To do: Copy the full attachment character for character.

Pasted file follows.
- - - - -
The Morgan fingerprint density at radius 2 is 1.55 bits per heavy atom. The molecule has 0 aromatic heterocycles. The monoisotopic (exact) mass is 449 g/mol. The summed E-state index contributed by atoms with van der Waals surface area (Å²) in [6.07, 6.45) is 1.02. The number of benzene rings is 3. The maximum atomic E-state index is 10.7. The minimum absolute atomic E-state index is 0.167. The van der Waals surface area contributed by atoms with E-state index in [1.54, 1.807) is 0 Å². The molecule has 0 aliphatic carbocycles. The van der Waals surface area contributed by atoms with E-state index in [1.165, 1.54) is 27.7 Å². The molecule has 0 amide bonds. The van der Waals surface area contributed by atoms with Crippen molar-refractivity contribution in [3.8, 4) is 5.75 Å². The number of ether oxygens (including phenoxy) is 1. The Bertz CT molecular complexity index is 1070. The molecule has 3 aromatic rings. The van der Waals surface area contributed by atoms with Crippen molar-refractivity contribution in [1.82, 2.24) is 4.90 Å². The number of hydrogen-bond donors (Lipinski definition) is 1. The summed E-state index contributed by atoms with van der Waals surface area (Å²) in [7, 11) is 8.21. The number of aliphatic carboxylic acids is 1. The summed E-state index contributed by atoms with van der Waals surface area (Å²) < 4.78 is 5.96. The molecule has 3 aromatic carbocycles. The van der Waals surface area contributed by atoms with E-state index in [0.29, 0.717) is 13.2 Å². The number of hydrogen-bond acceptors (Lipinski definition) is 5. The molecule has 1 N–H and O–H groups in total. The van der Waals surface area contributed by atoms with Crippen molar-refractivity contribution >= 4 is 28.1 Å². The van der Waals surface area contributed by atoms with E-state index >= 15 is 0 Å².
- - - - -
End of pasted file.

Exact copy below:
The Morgan fingerprint density at radius 2 is 1.55 bits per heavy atom. The molecule has 0 aromatic heterocycles. The monoisotopic (exact) mass is 449 g/mol. The summed E-state index contributed by atoms with van der Waals surface area (Å²) in [6.07, 6.45) is 1.02. The number of benzene rings is 3. The maximum atomic E-state index is 10.7. The minimum absolute atomic E-state index is 0.167. The van der Waals surface area contributed by atoms with E-state index in [1.54, 1.807) is 0 Å². The molecule has 0 aliphatic carbocycles. The van der Waals surface area contributed by atoms with E-state index in [1.165, 1.54) is 27.7 Å². The molecule has 0 amide bonds. The van der Waals surface area contributed by atoms with Crippen molar-refractivity contribution in [3.8, 4) is 5.75 Å². The number of ether oxygens (including phenoxy) is 1. The Bertz CT molecular complexity index is 1070. The molecule has 3 aromatic rings. The van der Waals surface area contributed by atoms with Crippen molar-refractivity contribution in [1.82, 2.24) is 4.90 Å². The number of hydrogen-bond donors (Lipinski definition) is 1. The summed E-state index contributed by atoms with van der Waals surface area (Å²) in [7, 11) is 8.21. The number of aliphatic carboxylic acids is 1. The summed E-state index contributed by atoms with van der Waals surface area (Å²) < 4.78 is 5.96. The molecule has 3 aromatic carbocycles. The van der Waals surface area contributed by atoms with E-state index in [0.29, 0.717) is 13.2 Å². The number of hydrogen-bond acceptors (Lipinski definition) is 5. The molecule has 1 N–H and O–H groups in total. The van der Waals surface area contributed by atoms with Crippen molar-refractivity contribution >= 4 is 28.1 Å². The van der Waals surface area contributed by atoms with E-state index >= 15 is 0 Å².